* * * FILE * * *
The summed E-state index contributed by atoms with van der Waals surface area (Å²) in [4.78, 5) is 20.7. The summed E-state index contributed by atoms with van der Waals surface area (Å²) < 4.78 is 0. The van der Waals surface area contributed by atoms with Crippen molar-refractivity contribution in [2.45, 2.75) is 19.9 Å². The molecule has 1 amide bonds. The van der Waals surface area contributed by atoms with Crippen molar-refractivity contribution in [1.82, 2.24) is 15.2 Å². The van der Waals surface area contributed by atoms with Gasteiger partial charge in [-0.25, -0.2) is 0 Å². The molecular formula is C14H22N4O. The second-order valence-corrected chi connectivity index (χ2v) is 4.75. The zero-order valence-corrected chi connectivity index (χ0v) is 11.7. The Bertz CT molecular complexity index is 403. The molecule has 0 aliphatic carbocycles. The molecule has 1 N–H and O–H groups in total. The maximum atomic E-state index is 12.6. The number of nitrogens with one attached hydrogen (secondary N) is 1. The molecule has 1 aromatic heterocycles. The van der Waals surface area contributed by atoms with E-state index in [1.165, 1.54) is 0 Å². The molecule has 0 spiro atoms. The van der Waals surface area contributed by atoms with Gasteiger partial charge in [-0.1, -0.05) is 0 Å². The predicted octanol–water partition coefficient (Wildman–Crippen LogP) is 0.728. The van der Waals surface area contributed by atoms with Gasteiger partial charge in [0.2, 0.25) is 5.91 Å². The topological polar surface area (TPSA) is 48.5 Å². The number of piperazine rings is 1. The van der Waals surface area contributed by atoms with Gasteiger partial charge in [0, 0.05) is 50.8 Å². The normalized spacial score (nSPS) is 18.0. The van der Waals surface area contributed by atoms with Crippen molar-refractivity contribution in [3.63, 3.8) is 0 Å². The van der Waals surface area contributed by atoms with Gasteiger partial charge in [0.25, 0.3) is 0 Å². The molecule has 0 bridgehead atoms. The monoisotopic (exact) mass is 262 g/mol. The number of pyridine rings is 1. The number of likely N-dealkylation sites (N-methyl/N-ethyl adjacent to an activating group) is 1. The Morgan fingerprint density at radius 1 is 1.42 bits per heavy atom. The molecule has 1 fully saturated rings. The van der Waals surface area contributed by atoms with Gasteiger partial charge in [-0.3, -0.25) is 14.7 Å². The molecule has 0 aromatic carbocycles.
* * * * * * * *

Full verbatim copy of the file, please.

The summed E-state index contributed by atoms with van der Waals surface area (Å²) in [4.78, 5) is 20.7. The summed E-state index contributed by atoms with van der Waals surface area (Å²) < 4.78 is 0. The van der Waals surface area contributed by atoms with Crippen molar-refractivity contribution in [2.45, 2.75) is 19.9 Å². The molecule has 1 amide bonds. The van der Waals surface area contributed by atoms with Crippen molar-refractivity contribution in [1.82, 2.24) is 15.2 Å². The van der Waals surface area contributed by atoms with Gasteiger partial charge in [-0.25, -0.2) is 0 Å². The molecular formula is C14H22N4O. The second-order valence-corrected chi connectivity index (χ2v) is 4.75. The zero-order valence-corrected chi connectivity index (χ0v) is 11.7. The Bertz CT molecular complexity index is 403. The molecule has 0 aliphatic carbocycles. The molecule has 1 N–H and O–H groups in total. The maximum atomic E-state index is 12.6. The number of nitrogens with one attached hydrogen (secondary N) is 1. The molecule has 1 aromatic heterocycles. The van der Waals surface area contributed by atoms with E-state index in [1.165, 1.54) is 0 Å². The molecule has 0 spiro atoms. The van der Waals surface area contributed by atoms with Gasteiger partial charge in [-0.1, -0.05) is 0 Å². The predicted octanol–water partition coefficient (Wildman–Crippen LogP) is 0.728. The van der Waals surface area contributed by atoms with Gasteiger partial charge in [0.2, 0.25) is 5.91 Å². The topological polar surface area (TPSA) is 48.5 Å². The number of piperazine rings is 1. The van der Waals surface area contributed by atoms with Gasteiger partial charge in [0, 0.05) is 50.8 Å². The normalized spacial score (nSPS) is 18.0. The van der Waals surface area contributed by atoms with Crippen molar-refractivity contribution in [3.63, 3.8) is 0 Å². The van der Waals surface area contributed by atoms with Gasteiger partial charge in [0.25, 0.3) is 0 Å². The molecule has 0 bridgehead atoms. The monoisotopic (exact) mass is 262 g/mol. The number of pyridine rings is 1. The number of likely N-dealkylation sites (N-methyl/N-ethyl adjacent to an activating group) is 1. The Morgan fingerprint density at radius 1 is 1.42 bits per heavy atom. The molecule has 1 fully saturated rings. The van der Waals surface area contributed by atoms with Gasteiger partial charge in [-0.3, -0.25) is 14.7 Å². The molecule has 0 aromatic carbocycles.